I did a three year degree to become a registered nurse, which qualifies me to do all of the above, as well as give prescribed medications including oral meds, intravenous injections and drips, and other needles (but not immunisations - thats another short course) As an RN you often have other nurses working under your direction, and are ultimately responsible for the patients' wellbeing and care. RNs work in hospitals, nursing homes, doctors surgeries and the community in lots of diverse roles, and their is a vast number of ways in which you can advance your career as an RN (some examples include diabetes education, child and family health, midwifery, scrub nurse in theatre, nurse leadership, High dependency or intensive care nurse.)
I hope that answers your question, it's a actually a really big question
Posted 29 December 2012 - 12:36 PM
I'm not sure where the pp is or where you are but here in wa an EN can do everything an RN can do except for IV medications. You can become an advanced skills EN who can do everything an RN can do except for the management side of things. ENs can't coordinate shifts and there isn't the career progression opportunities.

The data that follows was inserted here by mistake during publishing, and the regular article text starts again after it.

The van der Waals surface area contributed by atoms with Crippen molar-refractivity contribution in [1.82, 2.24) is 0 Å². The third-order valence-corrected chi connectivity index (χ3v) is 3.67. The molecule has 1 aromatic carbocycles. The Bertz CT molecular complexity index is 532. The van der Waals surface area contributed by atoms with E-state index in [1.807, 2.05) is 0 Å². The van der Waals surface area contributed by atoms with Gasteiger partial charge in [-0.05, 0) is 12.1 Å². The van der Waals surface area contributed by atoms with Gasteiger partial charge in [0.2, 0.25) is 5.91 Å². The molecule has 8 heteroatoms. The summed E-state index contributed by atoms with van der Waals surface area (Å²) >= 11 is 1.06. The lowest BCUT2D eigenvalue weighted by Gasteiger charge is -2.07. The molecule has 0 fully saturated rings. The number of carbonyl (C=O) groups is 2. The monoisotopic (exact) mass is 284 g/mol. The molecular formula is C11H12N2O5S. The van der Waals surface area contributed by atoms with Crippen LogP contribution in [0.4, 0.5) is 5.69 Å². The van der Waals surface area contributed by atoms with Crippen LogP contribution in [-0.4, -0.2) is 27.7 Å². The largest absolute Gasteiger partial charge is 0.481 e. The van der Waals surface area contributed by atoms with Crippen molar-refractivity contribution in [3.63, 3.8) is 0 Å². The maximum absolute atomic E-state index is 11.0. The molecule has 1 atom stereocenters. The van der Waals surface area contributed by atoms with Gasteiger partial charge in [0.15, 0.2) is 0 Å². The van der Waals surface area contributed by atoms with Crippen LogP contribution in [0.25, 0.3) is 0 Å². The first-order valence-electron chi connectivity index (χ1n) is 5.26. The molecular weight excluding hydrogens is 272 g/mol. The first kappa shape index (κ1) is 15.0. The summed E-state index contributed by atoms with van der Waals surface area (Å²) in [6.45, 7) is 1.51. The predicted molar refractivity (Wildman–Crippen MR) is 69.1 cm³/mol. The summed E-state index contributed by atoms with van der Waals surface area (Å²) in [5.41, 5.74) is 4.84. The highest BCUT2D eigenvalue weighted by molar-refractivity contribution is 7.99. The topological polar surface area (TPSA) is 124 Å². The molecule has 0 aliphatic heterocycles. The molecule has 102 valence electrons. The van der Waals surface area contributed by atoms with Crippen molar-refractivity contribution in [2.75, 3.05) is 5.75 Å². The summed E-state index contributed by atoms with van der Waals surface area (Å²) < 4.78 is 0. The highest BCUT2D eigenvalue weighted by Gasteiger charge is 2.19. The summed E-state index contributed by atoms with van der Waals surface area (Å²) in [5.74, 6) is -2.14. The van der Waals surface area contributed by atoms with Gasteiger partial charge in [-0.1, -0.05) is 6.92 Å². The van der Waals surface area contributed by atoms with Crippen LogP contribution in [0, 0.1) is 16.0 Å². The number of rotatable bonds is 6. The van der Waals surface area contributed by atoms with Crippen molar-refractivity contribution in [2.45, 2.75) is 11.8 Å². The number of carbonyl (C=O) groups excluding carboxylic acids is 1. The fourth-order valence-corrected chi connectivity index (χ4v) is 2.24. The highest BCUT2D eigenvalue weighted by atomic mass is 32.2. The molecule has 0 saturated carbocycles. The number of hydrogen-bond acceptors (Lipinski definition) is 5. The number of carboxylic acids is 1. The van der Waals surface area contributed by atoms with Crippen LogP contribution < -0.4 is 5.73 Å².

Hospital nursing is hard physical as well as mental work.
Posted 29 December 2012 - 12:45 PM
ens cant give meds
eens (med endprsed) can give meds - although may need in house training to do iv's
some hospis wont have ens on various wards...
ens can supervise at aged care, but still report to a rn
Posted 29 December 2012 - 01:21 PM
I am an IV endorsed EEN in QLD so can do basically the same as an RN except the management/supervision side of things. It all depends on the policy of the hospital you are working at. I work at private hospital but I know EENs working in the public system aren't allowed to do IV medications due to the public hospital policy.
Posted 29 December 2012 - 02:58 PM
ASEN's in WA do IV meds and in critical care areas look after monitored pt's, inotropes, BiPAP, artlines etc. Only thing they can't do is co-ordinate, hold the DD keys and as of 2 years ago give DD's but that will be changing again when they revise the Poison's Act. We work under the direction of a RN.